– The person in-charge of the conveyance must carry certain documents such as the invoice or bill of supply for verification.
– The transporter can also carry the details of the e-way bill on an RFID device (Radio Frequency Identification Device).
– Physical verification of the consignment can be done if there is any ‘specific information’ relating to tax evasion or any other malpractice. Otherwise, goods once verified can continue unimpeded through the rest of the journey.
– Verifying officers would need to submit summary of inspection within 3 days of verifying a consignment.
– Transporters will have the right to upload queries on the GSTN portal if their vehicle is detained for more than 30 minutes without valid reason.
– E-way bills will be valid only for certain period of time.

The rules look easy to follow. How will they impact the industry?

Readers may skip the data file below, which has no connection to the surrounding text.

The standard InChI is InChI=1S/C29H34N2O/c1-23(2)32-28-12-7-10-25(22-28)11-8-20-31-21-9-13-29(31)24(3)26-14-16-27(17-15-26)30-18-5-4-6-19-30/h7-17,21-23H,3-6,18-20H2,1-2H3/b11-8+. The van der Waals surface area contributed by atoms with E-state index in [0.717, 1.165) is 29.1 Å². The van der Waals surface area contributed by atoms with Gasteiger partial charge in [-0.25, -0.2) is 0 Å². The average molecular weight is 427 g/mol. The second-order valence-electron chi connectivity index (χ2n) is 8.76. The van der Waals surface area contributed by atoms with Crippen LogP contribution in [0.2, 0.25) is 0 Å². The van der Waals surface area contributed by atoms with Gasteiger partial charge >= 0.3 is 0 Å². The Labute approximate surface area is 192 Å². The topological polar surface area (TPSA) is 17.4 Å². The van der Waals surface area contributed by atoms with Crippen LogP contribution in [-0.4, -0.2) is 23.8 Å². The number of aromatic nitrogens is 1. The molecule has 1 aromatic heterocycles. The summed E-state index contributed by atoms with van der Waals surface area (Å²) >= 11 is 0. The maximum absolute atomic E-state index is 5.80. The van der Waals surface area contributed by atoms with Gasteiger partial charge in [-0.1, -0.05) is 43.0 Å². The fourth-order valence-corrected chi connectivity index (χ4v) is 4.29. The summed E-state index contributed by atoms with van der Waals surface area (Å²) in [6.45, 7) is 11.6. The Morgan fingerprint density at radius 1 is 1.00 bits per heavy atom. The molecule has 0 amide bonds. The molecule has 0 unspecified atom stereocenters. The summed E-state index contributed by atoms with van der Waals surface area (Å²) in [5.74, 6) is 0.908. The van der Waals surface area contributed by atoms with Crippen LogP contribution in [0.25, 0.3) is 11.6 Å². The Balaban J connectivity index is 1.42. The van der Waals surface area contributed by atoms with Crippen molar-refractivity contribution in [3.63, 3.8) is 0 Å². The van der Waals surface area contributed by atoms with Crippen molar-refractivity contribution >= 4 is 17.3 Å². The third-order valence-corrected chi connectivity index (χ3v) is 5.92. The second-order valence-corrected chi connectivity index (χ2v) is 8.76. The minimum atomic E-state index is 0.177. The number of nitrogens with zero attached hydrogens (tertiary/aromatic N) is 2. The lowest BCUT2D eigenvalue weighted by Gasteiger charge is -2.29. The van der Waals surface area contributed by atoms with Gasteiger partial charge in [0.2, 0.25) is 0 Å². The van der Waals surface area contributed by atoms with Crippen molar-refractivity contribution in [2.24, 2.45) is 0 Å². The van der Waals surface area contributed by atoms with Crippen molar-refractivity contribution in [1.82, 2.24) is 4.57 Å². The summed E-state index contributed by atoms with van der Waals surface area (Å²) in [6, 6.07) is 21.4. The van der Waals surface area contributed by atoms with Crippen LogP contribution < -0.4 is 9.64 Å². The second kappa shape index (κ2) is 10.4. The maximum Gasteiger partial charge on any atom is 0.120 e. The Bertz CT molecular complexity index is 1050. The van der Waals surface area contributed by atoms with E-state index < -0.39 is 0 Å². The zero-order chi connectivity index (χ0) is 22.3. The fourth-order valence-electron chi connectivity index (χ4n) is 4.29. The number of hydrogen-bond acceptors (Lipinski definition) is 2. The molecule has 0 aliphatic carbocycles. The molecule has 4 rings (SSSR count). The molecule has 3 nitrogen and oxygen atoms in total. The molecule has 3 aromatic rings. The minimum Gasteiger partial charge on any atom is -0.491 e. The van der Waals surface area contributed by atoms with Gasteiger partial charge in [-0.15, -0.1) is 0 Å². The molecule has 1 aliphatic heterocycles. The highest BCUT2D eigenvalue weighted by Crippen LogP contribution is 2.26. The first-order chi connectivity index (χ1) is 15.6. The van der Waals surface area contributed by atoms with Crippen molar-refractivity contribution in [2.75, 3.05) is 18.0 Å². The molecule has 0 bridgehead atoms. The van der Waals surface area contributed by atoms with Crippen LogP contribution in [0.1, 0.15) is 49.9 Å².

On the face of it, the rules for e-way bill compliance do look really easy to follow. The fact that it can all be done online aligns well with the dream of a digitised economy. But realistically speaking, ensuring that every transporter – especially in the smaller towns – knows how to use the GSTN portal properly will be a headache for the government. Internet connectivity in India, especially while on the go, is also an issue so there is no guarantee that transporters will be able to use the GSTN portal to address their grievances (If any) while on the road. The same goes for the RFIDs and RFID readers. The idea of an automatic mode of verification for transport vehicles at major checkpoints seems very ideal, but ensuring this delivers may be difficult.